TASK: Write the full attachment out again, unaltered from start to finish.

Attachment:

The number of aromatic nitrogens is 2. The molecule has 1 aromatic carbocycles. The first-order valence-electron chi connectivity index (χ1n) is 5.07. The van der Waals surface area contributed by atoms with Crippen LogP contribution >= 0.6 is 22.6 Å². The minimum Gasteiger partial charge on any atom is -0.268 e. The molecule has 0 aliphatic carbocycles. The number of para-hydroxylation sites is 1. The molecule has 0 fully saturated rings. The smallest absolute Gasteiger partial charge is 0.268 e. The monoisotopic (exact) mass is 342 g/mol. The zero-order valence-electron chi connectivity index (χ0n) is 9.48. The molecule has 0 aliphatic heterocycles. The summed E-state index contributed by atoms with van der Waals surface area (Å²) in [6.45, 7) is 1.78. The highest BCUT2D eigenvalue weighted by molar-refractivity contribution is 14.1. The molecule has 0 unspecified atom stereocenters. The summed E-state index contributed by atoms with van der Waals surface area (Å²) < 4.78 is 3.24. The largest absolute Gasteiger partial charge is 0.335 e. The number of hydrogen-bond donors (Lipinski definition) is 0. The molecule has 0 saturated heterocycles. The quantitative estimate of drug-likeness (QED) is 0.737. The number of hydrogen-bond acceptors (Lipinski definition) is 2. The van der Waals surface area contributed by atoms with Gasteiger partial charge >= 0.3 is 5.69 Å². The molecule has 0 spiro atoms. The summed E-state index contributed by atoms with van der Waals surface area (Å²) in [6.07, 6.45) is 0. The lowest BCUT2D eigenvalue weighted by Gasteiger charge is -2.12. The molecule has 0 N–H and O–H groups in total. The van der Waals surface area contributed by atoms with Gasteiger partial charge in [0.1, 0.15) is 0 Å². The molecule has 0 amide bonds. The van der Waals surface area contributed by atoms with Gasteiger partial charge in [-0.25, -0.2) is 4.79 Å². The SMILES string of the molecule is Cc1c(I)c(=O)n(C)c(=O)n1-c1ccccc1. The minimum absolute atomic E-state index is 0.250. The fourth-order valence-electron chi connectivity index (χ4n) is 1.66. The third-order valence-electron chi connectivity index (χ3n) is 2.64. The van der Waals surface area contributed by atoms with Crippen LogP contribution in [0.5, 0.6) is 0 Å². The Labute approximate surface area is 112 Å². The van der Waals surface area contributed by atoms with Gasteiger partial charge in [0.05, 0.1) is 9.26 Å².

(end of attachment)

The number of aromatic nitrogens is 2. The molecule has 1 aromatic carbocycles. The first-order valence-electron chi connectivity index (χ1n) is 5.07. The van der Waals surface area contributed by atoms with Crippen LogP contribution >= 0.6 is 22.6 Å². The minimum Gasteiger partial charge on any atom is -0.268 e. The molecule has 0 aliphatic carbocycles. The number of para-hydroxylation sites is 1. The molecule has 0 fully saturated rings. The smallest absolute Gasteiger partial charge is 0.268 e. The monoisotopic (exact) mass is 342 g/mol. The zero-order valence-electron chi connectivity index (χ0n) is 9.48. The molecule has 0 aliphatic heterocycles. The summed E-state index contributed by atoms with van der Waals surface area (Å²) in [6.45, 7) is 1.78. The highest BCUT2D eigenvalue weighted by molar-refractivity contribution is 14.1. The molecule has 0 unspecified atom stereocenters. The summed E-state index contributed by atoms with van der Waals surface area (Å²) < 4.78 is 3.24. The largest absolute Gasteiger partial charge is 0.335 e. The number of hydrogen-bond donors (Lipinski definition) is 0. The molecule has 0 saturated heterocycles. The quantitative estimate of drug-likeness (QED) is 0.737. The number of hydrogen-bond acceptors (Lipinski definition) is 2. The van der Waals surface area contributed by atoms with Gasteiger partial charge >= 0.3 is 5.69 Å². The molecule has 0 spiro atoms. The summed E-state index contributed by atoms with van der Waals surface area (Å²) in [6.07, 6.45) is 0. The lowest BCUT2D eigenvalue weighted by Gasteiger charge is -2.12. The molecule has 0 N–H and O–H groups in total. The van der Waals surface area contributed by atoms with Gasteiger partial charge in [0.1, 0.15) is 0 Å². The molecule has 0 amide bonds. The van der Waals surface area contributed by atoms with Gasteiger partial charge in [-0.25, -0.2) is 4.79 Å². The SMILES string of the molecule is Cc1c(I)c(=O)n(C)c(=O)n1-c1ccccc1. The minimum absolute atomic E-state index is 0.250. The fourth-order valence-electron chi connectivity index (χ4n) is 1.66. The third-order valence-electron chi connectivity index (χ3n) is 2.64. The van der Waals surface area contributed by atoms with Crippen LogP contribution in [0.5, 0.6) is 0 Å². The Labute approximate surface area is 112 Å². The van der Waals surface area contributed by atoms with Gasteiger partial charge in [0.05, 0.1) is 9.26 Å².